Hebrew Hear-Say: Coming clean

Passover, when we celebrate our liberation by working like slaves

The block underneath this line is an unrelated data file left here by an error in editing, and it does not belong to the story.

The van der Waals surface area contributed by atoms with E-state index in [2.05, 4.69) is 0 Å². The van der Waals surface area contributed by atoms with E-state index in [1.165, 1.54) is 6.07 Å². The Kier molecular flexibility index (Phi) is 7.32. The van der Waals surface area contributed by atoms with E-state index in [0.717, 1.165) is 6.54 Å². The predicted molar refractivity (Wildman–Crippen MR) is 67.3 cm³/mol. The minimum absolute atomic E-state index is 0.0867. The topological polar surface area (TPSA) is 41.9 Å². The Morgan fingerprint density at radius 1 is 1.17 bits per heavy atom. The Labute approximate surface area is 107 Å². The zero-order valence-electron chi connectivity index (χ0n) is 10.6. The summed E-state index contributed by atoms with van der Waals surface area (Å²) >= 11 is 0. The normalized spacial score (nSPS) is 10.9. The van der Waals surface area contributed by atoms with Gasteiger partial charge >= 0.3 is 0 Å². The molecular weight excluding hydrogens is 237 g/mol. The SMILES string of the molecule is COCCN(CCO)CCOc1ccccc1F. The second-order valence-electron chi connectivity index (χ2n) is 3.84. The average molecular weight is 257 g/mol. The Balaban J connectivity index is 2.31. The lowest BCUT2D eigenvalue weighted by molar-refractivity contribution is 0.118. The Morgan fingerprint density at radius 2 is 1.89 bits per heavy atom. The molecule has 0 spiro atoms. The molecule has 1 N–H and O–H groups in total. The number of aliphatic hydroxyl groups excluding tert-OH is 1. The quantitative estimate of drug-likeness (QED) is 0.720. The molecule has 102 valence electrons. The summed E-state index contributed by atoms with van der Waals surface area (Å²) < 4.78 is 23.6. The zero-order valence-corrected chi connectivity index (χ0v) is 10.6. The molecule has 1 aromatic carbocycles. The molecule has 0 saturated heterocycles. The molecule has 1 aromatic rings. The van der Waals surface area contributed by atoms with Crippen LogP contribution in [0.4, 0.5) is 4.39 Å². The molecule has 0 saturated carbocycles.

I'm coming out of the closet to write this column. My dirty secret? I have some filthy shelves in my cupboards that haven't been cleaned since last Pessah. It is that time of year, Passover, when we celebrate our liberation (herutenu) by working like slaves (kmo avadim) cleaning all sorts of places where we know no hametz lies but somehow don't believe that we are divinely sanctioned to skip over. There's a lot of cleaning done not for any religious requirement but for what they call lema'an haseder hatov, for the sake of good order. Or perhaps that should be for the sake of a good Seder night with a clean conscience (matzpun naki). It's the season of miracles - how we always end up ready, clean and tidy on the night. And a time of wonders: How is it that if you take all the books off a shelf, dust them down, return the ones you borrowed and give away the ones you no longer want, the remainder will not fit back into the bookcase? I understand there are all sorts of plausible explanations for the parting of the Red Sea (kri'at Yam Suf), but other than the "nature abhors a vacuum" theory, I can't quite figure out how books expand to fill the available space. In any case, it's a kriya (literally a "tear" - the one that rhymes with wear, although it can bring tears to the eyes). It's hard work. I know that you don't have to clean the bathroom tiles for Pessah, and there is some kind of rule about not worrying about something a dog wouldn't eat, but whoever thought of it had not met my mutt or had to cope with her shed hairs. As my mother once summed up in a ditty: "Cleaning the cupboards causes trouble and friction/But if it wasn't for Pessah, we'd all be Egyptian." Psychologist friends note the dramatic rise in stress and mental health-related problems among their patients at this time of year; doctors warn (only in Israel) of holiday-related injuries which include the revenge of the gefilte fish: terrible infections inflicted when tiny scales and bones pierce the skin of the person who's cleaning the dead flounder. This, of course, lends an entirely different connotation to the phrase holeh nikayon - literally "cleanliness sick" but used to refer to a cleanliness obsession. In fact, if cleanliness is next to godliness, then even most secular Israelis can sit down to a Seder feeling holy. One of those wonderful things about Pessah here is that almost every Jewish family celebrates it, and spring cleaning is simply referred to as Passover cleaning - nikayon Pessah. After all the cleaning frenzy, the Pessah holiday is the perfect time to "lenakot et harosh" - literally, clean the head: in other (English) words, to take a break and get away from it all. Perhaps, watch past episodes of Israel's first and still unrivaled satire: Nikui Rosh, head cleaning. The Knesset takes a Pessah recess. But before that, Knesset members usually "menakim et hashulhan" (clean the table) or get rid of all the work that has piled up. The image of our parliament, I have to admit, does not easily spring to mind when discussing cleanliness and order. Too often nowadays the phrase "political convictions" has nothing to do with ideology and far more with courting disaster. Nikayon kapayim (literally clean hands) and a career in politics do not, unfortunately, automatically go together. When one speaks of a politician "naki mikol revav" (with a spotless record) it is with equal amounts of incredulity and reverence. Too often, someone else is left to clean up the mess (lenakot et hashetah) after a predecessor really hashed things up and swept the problems under the carpet (metahat lashatiah). Perhaps that's why a new boss or chief is often referred to as a new broom (matateh hadash) and as they say "a new broom sweeps clean." This is particularly true in the IDF, where wondrous powers have been attributed to brooms. In those naive early days of the state when the country was under siege, there was a saying "be'ein rovim, afilu matateh yoreh" (when there are no guns, even a broom can shoot). And if that sounds far fetched, it's worth remembering the Davidka - the cannon-like object that made a lot of noise and helped scare off Jerusalem's enemies in the War of Independence. For all the country's faults and problems, our freedom and independence really are worth celebrating. Clean-up campaigns of the anti-corruption type, by the way, are known as biur hametz, which is a truly cultural reference reflecting the practice of burning leavened products before Pessah starts. By that time, you're meant to have "la'asot seder" - tidied up and put everything in order. At some point, you just have to stop and adopt the Israeli philosophy of "hakol yihiyeh beseder": everything will be OK. Wherever you might be for the Seder, may it pass pleasantly and peacefully. [email protected]